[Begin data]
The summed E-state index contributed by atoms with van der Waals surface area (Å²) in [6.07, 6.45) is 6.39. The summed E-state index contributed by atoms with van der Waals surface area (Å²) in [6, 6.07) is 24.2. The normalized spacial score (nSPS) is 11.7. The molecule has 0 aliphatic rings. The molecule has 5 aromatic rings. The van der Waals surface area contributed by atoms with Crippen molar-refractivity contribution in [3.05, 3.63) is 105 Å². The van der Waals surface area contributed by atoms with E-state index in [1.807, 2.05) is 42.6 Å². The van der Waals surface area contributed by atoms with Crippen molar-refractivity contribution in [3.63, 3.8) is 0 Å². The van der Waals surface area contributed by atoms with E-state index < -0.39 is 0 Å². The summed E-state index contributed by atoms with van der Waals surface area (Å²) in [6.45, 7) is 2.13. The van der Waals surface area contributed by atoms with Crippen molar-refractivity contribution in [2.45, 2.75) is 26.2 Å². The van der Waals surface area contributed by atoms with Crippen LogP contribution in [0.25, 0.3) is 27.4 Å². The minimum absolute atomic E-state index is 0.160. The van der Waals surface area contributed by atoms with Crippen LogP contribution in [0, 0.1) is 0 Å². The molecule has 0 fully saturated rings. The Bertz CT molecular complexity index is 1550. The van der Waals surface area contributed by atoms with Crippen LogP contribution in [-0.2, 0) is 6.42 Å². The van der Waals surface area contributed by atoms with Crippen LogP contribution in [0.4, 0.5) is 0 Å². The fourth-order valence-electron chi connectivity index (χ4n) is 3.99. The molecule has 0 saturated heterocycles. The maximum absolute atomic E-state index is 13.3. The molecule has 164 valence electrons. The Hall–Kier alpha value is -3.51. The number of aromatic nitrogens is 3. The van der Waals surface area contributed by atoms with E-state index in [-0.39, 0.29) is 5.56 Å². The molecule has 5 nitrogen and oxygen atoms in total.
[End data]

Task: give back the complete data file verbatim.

The summed E-state index contributed by atoms with van der Waals surface area (Å²) in [6.07, 6.45) is 6.39. The summed E-state index contributed by atoms with van der Waals surface area (Å²) in [6, 6.07) is 24.2. The normalized spacial score (nSPS) is 11.7. The molecule has 0 aliphatic rings. The molecule has 5 aromatic rings. The van der Waals surface area contributed by atoms with Crippen molar-refractivity contribution in [3.05, 3.63) is 105 Å². The van der Waals surface area contributed by atoms with E-state index in [1.807, 2.05) is 42.6 Å². The van der Waals surface area contributed by atoms with Crippen molar-refractivity contribution in [3.63, 3.8) is 0 Å². The van der Waals surface area contributed by atoms with E-state index < -0.39 is 0 Å². The summed E-state index contributed by atoms with van der Waals surface area (Å²) in [6.45, 7) is 2.13. The van der Waals surface area contributed by atoms with Crippen molar-refractivity contribution in [2.45, 2.75) is 26.2 Å². The van der Waals surface area contributed by atoms with Crippen LogP contribution in [0.25, 0.3) is 27.4 Å². The minimum absolute atomic E-state index is 0.160. The van der Waals surface area contributed by atoms with Crippen LogP contribution in [0, 0.1) is 0 Å². The molecule has 0 fully saturated rings. The Bertz CT molecular complexity index is 1550. The van der Waals surface area contributed by atoms with Crippen LogP contribution in [-0.2, 0) is 6.42 Å². The van der Waals surface area contributed by atoms with Crippen LogP contribution in [0.4, 0.5) is 0 Å². The fourth-order valence-electron chi connectivity index (χ4n) is 3.99. The molecule has 0 saturated heterocycles. The maximum absolute atomic E-state index is 13.3. The molecule has 164 valence electrons. The Hall–Kier alpha value is -3.51. The number of aromatic nitrogens is 3. The van der Waals surface area contributed by atoms with E-state index in [-0.39, 0.29) is 5.56 Å². The molecule has 5 nitrogen and oxygen atoms in total.